The jade lily by Kirsty Manning

cynthia-the-jade-lily-e1542597698228.jpgA great historical novel based on the resettlement of Jewish refugees to Shanghai during World War II. I was amazed at how the human spirit can still shine in the most horrendous of situations. The descriptions of life in Shanghai were rich, with food featuring. The modern part of the dual storyline had a few unbelievable coincidences, but I could forgive the author as they made the story flow. I enjoyed the story, particularly learning about this unknown (to me) part of history.

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In the woods by Tana French

Amy in the woodsWhen he was twelve, Adam Ryan went into the local wood with his friends, and something most terrible happened. His friends were never seen again, and Adam couldn’t remember a thing. Years later, Adam is called Rob and he is on the Dublin Murder Squad when a girl is found murdered in the same wood. I really enjoyed this story about two crimes, of course, but also about friendship, childhood and the mess we can make of relationships. It has a delightful Irishness to it, and the ending isn’t too neat.

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Never mind by Edward St Aubyn

Amy Never MindI revelled in the language, even if what it described was rarely lovely. Never Mind is one day in the life of the Melrose family and two sets of their friends. David Melrose is an extraordinarily cruel husband and father, Eleanor, a drunk to escape her reality, and five year old Patrick is trying to navigate his confusing world. It’s a deliciously nasty slice of British wealth, and snobbery, with some foreign viewpoints to critique this world of loathing. A fascinating visit; I wouldn’t want to live there.

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Mockingbird songs by R.J. Ellory

Cynthia Mockingbird SongsA slow burning thriller with an undertone of menace throughout. A story of small town USA and broken families. Henry is released from prision and is asked to deliver a letter to his cell mate’s daughter. Through alternating chapters we follow Henry’s story of keeping his promise to deliver the letter and the story of Evan (his ex cell mate) and his brother Carson and what the contents of that letter may reveal. Loved this format of storytelling as the stories, secrets and carnage are exposed.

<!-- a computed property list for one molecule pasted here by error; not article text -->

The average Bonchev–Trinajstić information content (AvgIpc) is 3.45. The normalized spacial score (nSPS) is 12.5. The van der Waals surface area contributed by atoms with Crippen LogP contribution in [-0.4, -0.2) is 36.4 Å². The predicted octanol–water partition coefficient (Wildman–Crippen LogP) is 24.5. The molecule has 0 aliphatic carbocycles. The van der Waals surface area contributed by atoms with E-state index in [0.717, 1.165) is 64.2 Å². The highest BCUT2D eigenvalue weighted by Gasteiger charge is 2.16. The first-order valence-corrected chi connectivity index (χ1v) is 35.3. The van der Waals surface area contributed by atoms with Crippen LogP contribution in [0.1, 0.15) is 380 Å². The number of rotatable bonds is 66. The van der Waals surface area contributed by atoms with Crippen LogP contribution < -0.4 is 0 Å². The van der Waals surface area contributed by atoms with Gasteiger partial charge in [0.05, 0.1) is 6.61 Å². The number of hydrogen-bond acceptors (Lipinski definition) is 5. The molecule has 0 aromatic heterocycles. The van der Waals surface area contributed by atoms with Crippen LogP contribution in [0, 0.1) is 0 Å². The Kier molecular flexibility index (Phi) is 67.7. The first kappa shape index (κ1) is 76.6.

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The bookshop of the broken hearted by Robert Hillman

Amy bookshop of the broken heartedIn 1960s rural Australia, kind and gentle farmer, Tom, wife has left him again, this time taking the young boy Tom raised, though the child wasn’t his. A glamorous older woman moves into town, a survivor of Auschwitz, determined to open a bookshop. Tom and Hannah find love, but making a new life is complicated. There is sweetness and humour here, and a lovely setting; I think it would make a popular movie. For me, there wasn’t enough character development, the villains were unconvincing (not the Nazis!) and I just wasn’t captured by this story.

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Mrs M by Luke Slattery

Ali Mrs MThis is the story of  Mrs Elizabeth MacQuarie, second wife of Lachlan MacQuarie, reformist Governor of New South Wales. The novel starts in Scotland at the end of Elizabeth’s story, not the beginning as you might imagine. So the story is a reflection of her journey and life in the colony and the shared dream of reform that Lachlan and Elizabeth planned when they came to Sydney.

This is a fictional account of historical figures and I am not sure of the reality of Elizabeth’s relationship with the architect who designed and built her famous ‘Chair’ at Sydney harbour. In the book her much older husband is often busy and distracted giving the younger  architect the appeal that makes this story  both romantic and intriguing. However there are personalities who wish to continue the brutal control that has been the norm of the colony , contradictory to the MacQuarie’s more benign influences which ultimately causes the downfall of the MacQuarie reign in the colonies.

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